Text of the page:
“I knew I was setting up a complex relationship when I imagined Warden and Paige’s situation. Although they are ostensibly master and slave, it’s really a political masquerade that Warden upholds in order to help her.
“He chose her as his tenant so she wouldn’t fall into the hands of a Sargas keeper, but to make it work, it was critical that Warden never abused the power he was given. I wanted their relationship to be a slow-burn: a gradual discovery of motives, eventually leading to enough trust between the pair to justify a moment of intimacy.”
The automatic urge to counter an issue by doing the exact opposite is deftly avoided, as it transpires Paige actually has wanted to be seen as desirable as a background notion, without judgement cast. Years spent being praised for her talents, a real part of her wants to be viewed as a mere woman. “She does wish to be seen for herself, and not for her gift, which has often defined her relationships with others. That doesn’t just apply to finding a partner; it’s something she seeks in people in general, even her enemies.
“If someone came along and they connected, she wouldn’t dismiss the idea of a relationship, but trying to make herself “desirable” in a romantic sense isn’t a concern. In the first book, her main desire is to survive and break out of the colony, while learning as much as she can about the Rephaim.”
Through flashbacks, the reader can see that the pain of depending on someone who wanted someone else tips the scales in seeking personal validation, albeit fleetingly. Paige succumbs to something simply normal, the one-night stand, without that odd shade cast over the notion. “It just wouldn’t have occurred to me to pass judgement on Paige during that scene,” she says. “I haven’t read many Young Adult books – I’m still catching up after three years at university – but I’m aware that slut-shaming still exists in that genre.
“It isn’t even that part of the memory that’s so dark for Paige. It’s a point at which she realised she was depending too much on another person; that she’d allowed Nick, by loving someone else, to break her. I see it as an empowering moment in the long run. She learns that only she should determine her happiness. ”
By extension, she consented to the one night stand. When men get too friendly, Paige returns to speaking out. “Everyone reacts differently in those situations, and I wouldn’t dream of saying what other women should and shouldn’t do,” she explains. “It’s brilliant when that kind of behaviour is called out – if a girl is able to fend off an attacker, for example – but some people just can’t do that. Some freeze. Some say nothing.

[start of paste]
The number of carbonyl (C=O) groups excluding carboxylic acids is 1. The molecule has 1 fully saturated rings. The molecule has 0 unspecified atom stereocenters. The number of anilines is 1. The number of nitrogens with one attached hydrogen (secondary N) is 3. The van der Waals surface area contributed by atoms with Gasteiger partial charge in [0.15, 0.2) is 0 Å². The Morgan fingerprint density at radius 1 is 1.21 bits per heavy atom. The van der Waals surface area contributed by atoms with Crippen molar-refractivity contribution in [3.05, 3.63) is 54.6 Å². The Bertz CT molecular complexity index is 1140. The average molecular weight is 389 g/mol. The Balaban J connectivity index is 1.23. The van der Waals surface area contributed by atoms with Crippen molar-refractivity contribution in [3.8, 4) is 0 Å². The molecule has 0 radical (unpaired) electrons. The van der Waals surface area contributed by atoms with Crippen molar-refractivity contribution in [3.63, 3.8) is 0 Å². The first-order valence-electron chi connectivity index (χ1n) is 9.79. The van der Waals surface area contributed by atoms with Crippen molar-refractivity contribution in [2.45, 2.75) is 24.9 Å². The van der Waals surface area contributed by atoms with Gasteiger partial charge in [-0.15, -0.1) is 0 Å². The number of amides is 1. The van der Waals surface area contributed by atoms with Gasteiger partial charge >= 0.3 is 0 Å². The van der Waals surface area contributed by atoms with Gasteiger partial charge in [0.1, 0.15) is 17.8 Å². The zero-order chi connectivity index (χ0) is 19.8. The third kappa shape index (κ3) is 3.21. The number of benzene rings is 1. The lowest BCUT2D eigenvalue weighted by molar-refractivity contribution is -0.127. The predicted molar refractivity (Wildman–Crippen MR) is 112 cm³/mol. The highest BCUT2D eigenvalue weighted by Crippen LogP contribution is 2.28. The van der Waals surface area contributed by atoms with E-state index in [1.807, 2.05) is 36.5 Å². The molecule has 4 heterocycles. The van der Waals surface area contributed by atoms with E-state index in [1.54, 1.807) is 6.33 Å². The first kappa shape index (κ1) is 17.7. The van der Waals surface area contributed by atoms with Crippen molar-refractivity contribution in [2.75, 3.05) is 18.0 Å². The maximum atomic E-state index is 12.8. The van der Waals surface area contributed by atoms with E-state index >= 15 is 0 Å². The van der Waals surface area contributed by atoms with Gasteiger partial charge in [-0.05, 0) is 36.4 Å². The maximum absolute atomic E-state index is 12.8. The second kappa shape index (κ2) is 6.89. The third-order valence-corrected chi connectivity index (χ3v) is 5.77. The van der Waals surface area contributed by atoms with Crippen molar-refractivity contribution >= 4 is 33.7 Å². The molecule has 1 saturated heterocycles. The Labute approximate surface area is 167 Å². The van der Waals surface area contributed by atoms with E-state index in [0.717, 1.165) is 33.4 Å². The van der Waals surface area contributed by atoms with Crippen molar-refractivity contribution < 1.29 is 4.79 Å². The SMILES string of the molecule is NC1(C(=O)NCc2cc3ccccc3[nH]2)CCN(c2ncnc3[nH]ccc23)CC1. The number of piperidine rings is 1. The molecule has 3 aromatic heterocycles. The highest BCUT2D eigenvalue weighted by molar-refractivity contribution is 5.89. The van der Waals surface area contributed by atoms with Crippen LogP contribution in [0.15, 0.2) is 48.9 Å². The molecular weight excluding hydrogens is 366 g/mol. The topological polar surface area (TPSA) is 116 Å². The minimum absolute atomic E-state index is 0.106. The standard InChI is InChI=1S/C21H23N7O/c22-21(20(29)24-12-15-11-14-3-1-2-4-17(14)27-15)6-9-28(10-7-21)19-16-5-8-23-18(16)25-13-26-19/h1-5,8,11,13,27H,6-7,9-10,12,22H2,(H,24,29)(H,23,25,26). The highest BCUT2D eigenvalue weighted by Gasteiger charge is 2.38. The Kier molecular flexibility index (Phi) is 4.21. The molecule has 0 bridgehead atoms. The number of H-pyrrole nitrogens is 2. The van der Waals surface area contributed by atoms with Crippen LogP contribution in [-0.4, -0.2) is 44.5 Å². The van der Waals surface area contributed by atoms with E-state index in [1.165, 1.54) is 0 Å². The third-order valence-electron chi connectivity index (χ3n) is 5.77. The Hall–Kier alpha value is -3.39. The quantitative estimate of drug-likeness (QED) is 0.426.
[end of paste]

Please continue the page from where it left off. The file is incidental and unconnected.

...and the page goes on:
“What was important to me was that first, Paige didn’t feel that misplaced sense of shame that many women report when they’re faced with harassment or unwanted attention; and second, that there was no victim-blaming.”
Mahoney proves that strength doesn’t just mean masculinity, and that a boyfriend doesn’t have to be the driving force to fulfillment. She is talented, smart, caring and driven. Being locked up is not an option, and she’d rather die trying than submit, with others continually put before her. More importantly, she makes mistakes. She has her own personal ups and downs, she makes errors of judgement, but she owns what she does. Is she the role model people have been looking for?
“I’ve always been a little wary of the term “role model”, as nobody is perfect – Paige included. There are things she does wrong and things she does right. How she measures up as a role model depends on your moral compass.
“Paige kills three times in the book: twice by accident, once on purpose. She kisses a betrothed man. She makes people’s noses bleed out of spite. But she’s also brave, good at perceiving injustice, and kind at heart. I don’t know if that makes her a good role model, but I hope it makes her human.”
This was a part of my dissertation project looking into young adult heroines.